January 15, 2021
Drawing from a vast array of “fresh” archival documents, Jamie Holmes’s new book 12 Seconds of Silence tells the origin story of the Applied Physics Laboratory. In August of 1940, as scientists were beginning to organize, a small team of physicists, working in a secretive organization known as Section T, took on one of the toughest engineering puzzles of World War II: a new “smart weapon” that could help shoot enemy aircraft out of the sky. Against overwhelming odds and in a race against time, mustering every scrap of resource, ingenuity, and insight, the scientists of Section T would eventually save countless lives, rescue the city of London from the onslaught of a Nazi superweapon, and help bring about the Axis defeat. A holy grail sought after by Allied and Axis powers alike, their unlikely innovation ranks with the atomic bomb as one of the most revolutionary technologies of the Second World War.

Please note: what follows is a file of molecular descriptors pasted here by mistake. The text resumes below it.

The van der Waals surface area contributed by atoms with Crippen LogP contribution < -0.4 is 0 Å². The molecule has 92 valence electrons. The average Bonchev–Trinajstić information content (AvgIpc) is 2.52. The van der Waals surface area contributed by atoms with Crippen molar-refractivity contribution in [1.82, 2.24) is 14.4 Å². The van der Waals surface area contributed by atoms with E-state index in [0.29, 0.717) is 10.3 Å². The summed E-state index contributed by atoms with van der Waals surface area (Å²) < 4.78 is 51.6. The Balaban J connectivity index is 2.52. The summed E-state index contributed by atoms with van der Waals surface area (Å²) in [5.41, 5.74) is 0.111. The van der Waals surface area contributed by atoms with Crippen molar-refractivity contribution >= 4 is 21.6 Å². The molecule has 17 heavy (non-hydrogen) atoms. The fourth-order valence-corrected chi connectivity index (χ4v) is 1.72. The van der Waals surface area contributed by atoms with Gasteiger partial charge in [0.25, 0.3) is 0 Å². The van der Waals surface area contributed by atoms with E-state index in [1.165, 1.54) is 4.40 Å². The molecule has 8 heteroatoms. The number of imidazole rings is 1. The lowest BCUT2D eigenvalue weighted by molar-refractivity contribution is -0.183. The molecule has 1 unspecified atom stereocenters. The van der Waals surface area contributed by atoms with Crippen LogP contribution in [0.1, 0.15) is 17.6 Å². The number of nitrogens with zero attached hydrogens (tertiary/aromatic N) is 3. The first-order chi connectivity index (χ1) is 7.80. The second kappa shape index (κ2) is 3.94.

JAMIE HOLMES is a writer living in Washington, D.C. His work has appeared in print or online in the New York Times, The New Yorker, Slate, the Christian Science Monitor, the New Republic, the Atlantic, Foreign Policy, USA Today, and the Daily Beast. Jamie is also a Future Tense Fellow at New America. His first book, Nonsense: The Power of Not Knowing, explored the psychology of confusion and uncertainty. Published by Penguin Random House in 2015, it was translated into five languages.
He holds an M.I.A. from Columbia University’s School of International Affairs (SIPA). After SIPA, Jamie worked at New America as a Policy Analyst in international development. Previously, he was a Research Coordinator at Harvard’s Department of Economics, where he focused on behavioral economics. He’s been writing full-time since 2012.